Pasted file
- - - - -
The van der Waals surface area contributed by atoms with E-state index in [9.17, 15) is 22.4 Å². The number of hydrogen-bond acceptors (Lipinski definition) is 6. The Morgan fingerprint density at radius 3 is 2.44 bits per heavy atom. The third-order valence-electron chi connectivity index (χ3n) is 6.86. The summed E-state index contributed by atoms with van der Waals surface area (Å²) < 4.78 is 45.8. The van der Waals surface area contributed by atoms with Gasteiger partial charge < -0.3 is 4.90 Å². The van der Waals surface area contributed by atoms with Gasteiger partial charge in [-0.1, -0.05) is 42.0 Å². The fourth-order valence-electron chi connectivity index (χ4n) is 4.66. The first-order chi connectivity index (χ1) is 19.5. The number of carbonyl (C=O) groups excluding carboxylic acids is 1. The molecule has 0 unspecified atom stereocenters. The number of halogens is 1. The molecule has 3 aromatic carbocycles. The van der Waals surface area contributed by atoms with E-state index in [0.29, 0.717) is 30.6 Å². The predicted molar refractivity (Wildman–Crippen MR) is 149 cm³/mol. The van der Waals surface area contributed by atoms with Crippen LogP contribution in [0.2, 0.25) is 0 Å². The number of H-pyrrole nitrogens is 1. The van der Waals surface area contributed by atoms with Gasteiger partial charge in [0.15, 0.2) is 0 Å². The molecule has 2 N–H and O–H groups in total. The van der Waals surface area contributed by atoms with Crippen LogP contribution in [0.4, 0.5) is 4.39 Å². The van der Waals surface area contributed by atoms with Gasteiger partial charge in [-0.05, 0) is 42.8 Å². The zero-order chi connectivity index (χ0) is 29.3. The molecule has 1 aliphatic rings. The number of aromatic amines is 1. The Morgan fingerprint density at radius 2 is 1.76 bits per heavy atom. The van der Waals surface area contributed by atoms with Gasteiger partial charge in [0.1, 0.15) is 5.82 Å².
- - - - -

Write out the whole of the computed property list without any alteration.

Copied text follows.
The van der Waals surface area contributed by atoms with E-state index in [9.17, 15) is 22.4 Å². The number of hydrogen-bond acceptors (Lipinski definition) is 6. The Morgan fingerprint density at radius 3 is 2.44 bits per heavy atom. The third-order valence-electron chi connectivity index (χ3n) is 6.86. The summed E-state index contributed by atoms with van der Waals surface area (Å²) < 4.78 is 45.8. The van der Waals surface area contributed by atoms with Gasteiger partial charge < -0.3 is 4.90 Å². The van der Waals surface area contributed by atoms with Gasteiger partial charge in [-0.1, -0.05) is 42.0 Å². The fourth-order valence-electron chi connectivity index (χ4n) is 4.66. The first-order chi connectivity index (χ1) is 19.5. The number of carbonyl (C=O) groups excluding carboxylic acids is 1. The molecule has 0 unspecified atom stereocenters. The number of halogens is 1. The molecule has 3 aromatic carbocycles. The van der Waals surface area contributed by atoms with E-state index in [0.29, 0.717) is 30.6 Å². The predicted molar refractivity (Wildman–Crippen MR) is 149 cm³/mol. The van der Waals surface area contributed by atoms with Crippen LogP contribution in [0.2, 0.25) is 0 Å². The number of H-pyrrole nitrogens is 1. The van der Waals surface area contributed by atoms with Gasteiger partial charge in [0.15, 0.2) is 0 Å². The molecule has 2 N–H and O–H groups in total. The van der Waals surface area contributed by atoms with Crippen LogP contribution in [0.4, 0.5) is 4.39 Å². The van der Waals surface area contributed by atoms with Gasteiger partial charge in [-0.05, 0) is 42.8 Å². The zero-order chi connectivity index (χ0) is 29.3. The molecule has 1 aliphatic rings. The number of aromatic amines is 1. The Morgan fingerprint density at radius 2 is 1.76 bits per heavy atom. The van der Waals surface area contributed by atoms with Gasteiger partial charge in [0.1, 0.15) is 5.82 Å².